Once they’velearned that, they get more into the animation, using more advanced tools to move their 3D objects in space. Students have the opportunity to create their own characters and learn the basics of storytelling by making a short animation. And they really, really enjoy bringing their characters to life. It’s kind of a Dr. Frankenstein situation—you know Mary Shelley’s Frankenstein? That’s the feeling they get from it.

“My goal was to help the community grow closer, even though many congregants are far apart geographically,” she says. “I conducted a survey and dug into the data, did research, and designed a mobile app for the church. That was a really special project for me to work on, because I wanted to create something that would actually help people, and this was for a community I’m part of.”

Back in the day, you had to have puppets and gaffers and heavy cameras to do this. You had to have giant sets and big studios and rig giant lights. Now you have all of those things in the virtual world, and you can control it, and it’s very exciting for students to bring their ideas to life. And also challenging!

TS: What are some of the challenges your students face?

DJ: One thing they often struggle with is that they forget to look at things from all sides. They might be modeling something based on a two-dimensional sketch, and they see that the shape is correct, but they didn’t look at it from the top. When you’re working in the three-dimensional world, you have to always check yourself from different angles. You have to really explore your objects and constantly keep that 3D perspective view.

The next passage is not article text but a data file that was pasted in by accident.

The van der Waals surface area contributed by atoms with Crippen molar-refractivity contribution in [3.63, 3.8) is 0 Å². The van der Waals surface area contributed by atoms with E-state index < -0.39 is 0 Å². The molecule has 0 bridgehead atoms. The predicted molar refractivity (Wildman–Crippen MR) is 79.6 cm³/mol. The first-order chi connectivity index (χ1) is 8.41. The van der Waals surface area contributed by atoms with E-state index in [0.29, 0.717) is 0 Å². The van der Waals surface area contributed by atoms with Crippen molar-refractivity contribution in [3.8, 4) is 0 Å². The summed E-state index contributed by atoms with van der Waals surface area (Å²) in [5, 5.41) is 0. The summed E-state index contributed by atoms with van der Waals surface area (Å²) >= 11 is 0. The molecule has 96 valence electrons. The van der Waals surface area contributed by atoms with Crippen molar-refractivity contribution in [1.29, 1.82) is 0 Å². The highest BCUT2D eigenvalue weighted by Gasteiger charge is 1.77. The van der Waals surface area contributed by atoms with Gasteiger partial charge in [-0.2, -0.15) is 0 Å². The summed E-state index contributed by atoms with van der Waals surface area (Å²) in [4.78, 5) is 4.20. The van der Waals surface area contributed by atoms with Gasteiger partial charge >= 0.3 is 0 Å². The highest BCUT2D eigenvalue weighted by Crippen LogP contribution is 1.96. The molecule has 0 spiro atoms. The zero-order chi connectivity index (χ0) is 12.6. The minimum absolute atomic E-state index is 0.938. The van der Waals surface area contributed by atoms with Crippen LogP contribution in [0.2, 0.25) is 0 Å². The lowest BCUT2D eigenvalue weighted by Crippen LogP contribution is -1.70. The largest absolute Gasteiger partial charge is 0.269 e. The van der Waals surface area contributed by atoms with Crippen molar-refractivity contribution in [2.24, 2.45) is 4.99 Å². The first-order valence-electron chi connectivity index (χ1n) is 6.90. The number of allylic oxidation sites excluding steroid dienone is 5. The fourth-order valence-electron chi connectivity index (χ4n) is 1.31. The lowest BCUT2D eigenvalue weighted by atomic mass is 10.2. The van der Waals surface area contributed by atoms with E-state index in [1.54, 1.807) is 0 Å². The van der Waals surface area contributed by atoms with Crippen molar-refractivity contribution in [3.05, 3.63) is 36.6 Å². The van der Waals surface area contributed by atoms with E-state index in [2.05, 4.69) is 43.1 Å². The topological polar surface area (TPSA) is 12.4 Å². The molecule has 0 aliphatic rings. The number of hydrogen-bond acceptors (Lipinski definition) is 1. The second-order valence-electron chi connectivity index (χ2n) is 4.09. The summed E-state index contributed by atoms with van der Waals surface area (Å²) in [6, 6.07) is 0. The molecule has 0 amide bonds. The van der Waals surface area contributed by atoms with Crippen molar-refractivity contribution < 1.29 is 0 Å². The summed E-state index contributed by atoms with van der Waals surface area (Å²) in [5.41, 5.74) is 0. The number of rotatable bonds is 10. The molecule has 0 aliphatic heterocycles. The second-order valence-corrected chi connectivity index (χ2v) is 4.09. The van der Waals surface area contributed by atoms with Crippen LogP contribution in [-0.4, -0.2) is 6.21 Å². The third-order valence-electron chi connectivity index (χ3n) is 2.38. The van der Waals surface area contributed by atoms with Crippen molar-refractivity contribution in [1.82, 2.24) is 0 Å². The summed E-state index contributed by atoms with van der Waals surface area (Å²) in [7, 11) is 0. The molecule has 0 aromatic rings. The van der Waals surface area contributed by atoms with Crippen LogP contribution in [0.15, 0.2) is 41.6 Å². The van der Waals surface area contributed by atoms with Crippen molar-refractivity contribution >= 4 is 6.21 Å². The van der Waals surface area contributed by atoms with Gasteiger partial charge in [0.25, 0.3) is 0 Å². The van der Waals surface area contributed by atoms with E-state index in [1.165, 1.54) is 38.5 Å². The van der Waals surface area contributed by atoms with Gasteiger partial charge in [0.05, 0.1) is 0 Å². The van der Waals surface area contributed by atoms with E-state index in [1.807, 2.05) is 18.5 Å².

They also learn about kinematics—the art of motion. That can be a big challenge. How long does it take for a character to pick up a cup and drink from it? What about kicking a ball? I have students actually act it out with a timer. They have to really think about how to use every frame to tell the story and make it look realistic. In addition, students learn how to create custom rigs with joints. This is a bit challenging at first, because students are creating what looks like a skeletal system for the character. This rig then allows the animator to move the different parts of the model and set key-frames on the timeline.

Another thing students learn is the value of simplicity. Students sometimes come in with these very complex ideas, and when they realize it takes 24 frames to make one second of animation, they figure out pretty quickly that they can tell their story with one or two characters, rather than five or 10. Maybe they can even tell it with just one object!

You can make a big impact by keeping things simple. My students gain a huge appreciation for the amount of work it takes to make animation. That’s why studios have literally thousands of people working on just one movie. It’sso time-consuming. You’ve got to be very organized and really plan out your storyboard, including composition, camera angles, and sound.

TS: Why should students study 3D animation at Touro?

DJ: There are just so many avenues that this sort of knowledge can go into. My previous students have landed lots of different kinds of jobs—one of my graduate students just got a job teaching 3D animation,and I have another student who’s doing advertising design, and one who works for a gaming company.

The industry is really looking for well-rounded candidates who know a little bit of everything. You can’t just know Photoshop these days. You need to knowsome 2D animation, some 3D animation, and even some web development and coding. You need to know about motion graphics and visual design. There’s a huge demand for 3D knowledge—it’s expanding everywhere. There’s so much you can do with it; it’s very exciting. It is the future!